The Coach App does not capture data from local sensors but instead retrieves processed data from a Boat App. Transmission between the two Apps is achieved wirelessly over a WiFi connection, however no internet connection is required. No configuration aside from connecting the devices to the WiFi is required, connection between the two Apps is configured and established automatically when both are running.

Available Boat Devices View

The link between the two apps is error resilient and handles intermittent loss of connectivity gracefully. It’s also latency aware, meaning that the Apps compensate for the network latency to provide perfectly synchronized data to the Coach. When using quality hardware, a WiFi for on-water use can easily span 50 meters or more. Good signal quality is important to allow timely delivery of data packets from the Boat to the Coach App. This is especially critical if you want to record Rowing in Motion Videos. If you find the graphs in the Coach App stuttering, this indicates a problematic WiFi connection with intermittent drops of data packages.

WiFi Hardware

Portable Access Points

The easiest way to setup a WiFi for Rowing in Motion is using a portable WiFi (sometimes called “MiFi”) access point with integrated batteries. These devices usually fit a SIM card and allow sharing a mobile data connection with a small numbers of WiFi devices. Rowing in Motion will not need an internet connection for realtime data transmission, so you can operate the portable WiFi access point without a SIM card just fine (though you may wish to do so for working with Analytics).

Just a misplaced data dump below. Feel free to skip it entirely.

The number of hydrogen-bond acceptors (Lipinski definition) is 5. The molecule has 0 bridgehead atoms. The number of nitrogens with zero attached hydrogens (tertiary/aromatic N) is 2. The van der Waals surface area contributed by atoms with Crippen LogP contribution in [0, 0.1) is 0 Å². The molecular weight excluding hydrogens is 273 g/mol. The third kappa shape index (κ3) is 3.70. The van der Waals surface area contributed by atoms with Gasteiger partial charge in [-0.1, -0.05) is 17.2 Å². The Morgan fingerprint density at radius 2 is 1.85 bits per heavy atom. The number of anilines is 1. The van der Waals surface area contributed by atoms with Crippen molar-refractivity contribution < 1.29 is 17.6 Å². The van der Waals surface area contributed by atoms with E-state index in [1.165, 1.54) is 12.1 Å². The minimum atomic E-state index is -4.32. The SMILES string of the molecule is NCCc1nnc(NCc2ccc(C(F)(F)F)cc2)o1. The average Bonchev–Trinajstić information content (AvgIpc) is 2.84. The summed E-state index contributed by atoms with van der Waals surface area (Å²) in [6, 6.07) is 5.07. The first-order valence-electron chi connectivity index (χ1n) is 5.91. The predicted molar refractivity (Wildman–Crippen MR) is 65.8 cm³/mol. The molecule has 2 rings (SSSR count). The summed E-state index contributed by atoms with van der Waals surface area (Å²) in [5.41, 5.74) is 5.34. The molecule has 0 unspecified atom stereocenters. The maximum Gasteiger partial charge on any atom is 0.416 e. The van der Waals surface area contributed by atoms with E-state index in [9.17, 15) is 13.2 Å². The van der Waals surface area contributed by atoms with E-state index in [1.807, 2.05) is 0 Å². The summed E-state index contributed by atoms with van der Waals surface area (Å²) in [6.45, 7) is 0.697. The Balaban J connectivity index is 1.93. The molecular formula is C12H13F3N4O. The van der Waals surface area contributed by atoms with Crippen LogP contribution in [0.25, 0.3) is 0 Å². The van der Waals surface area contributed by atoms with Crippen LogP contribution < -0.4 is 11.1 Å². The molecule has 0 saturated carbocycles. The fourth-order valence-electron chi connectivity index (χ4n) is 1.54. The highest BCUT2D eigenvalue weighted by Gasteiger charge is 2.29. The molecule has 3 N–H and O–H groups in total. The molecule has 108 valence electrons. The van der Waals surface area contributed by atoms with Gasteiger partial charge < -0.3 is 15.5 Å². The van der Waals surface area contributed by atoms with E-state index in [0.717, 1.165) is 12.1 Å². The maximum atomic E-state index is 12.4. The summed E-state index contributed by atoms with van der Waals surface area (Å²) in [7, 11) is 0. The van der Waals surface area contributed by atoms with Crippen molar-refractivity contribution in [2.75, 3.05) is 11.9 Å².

We have tried various mobile WiFi Access Points but found that some of them have bad antennas and provide insufficient range, so you need to be careful choosing one. We have made good experience with devices from Huawei such as the Huawei E5331 or Huawei E5220. They are fairly small and their battery lasts long enough for 3 to 4 rowing sessions.

Mobile WiFi Hotspots

If you have another device that works well for you, please let us know so we can add it to this list. With a portable access point you’re range is usually 30-50m.

Personal Hotspot

Personal Hotspot connections work ok if you follow close behind the boat (20-30m) and are easy to set up. Personal Hotspot is only available on certain devices and must usually be allowed by your mobile carrier. While being easy to use and not requiring external hardware, Personal Hotspots most significant drawback is that it drains the battery very fast and provides a less stable connection than a dedicated WiFi access point.

Consumer-grade WiFi Access Points

By far the best solution is using a quality WiFi Access Point with at least two external antennas (MIMO, Diversity) on a battery or custom mobile power supply. We have made good experience with TP-Link Access Points that operate on 12V, so they can be directly attached to a standard 12V battery. With those Access Points, you can easily achieve a range between 50-70m and even more is possible with the right type of antenna.

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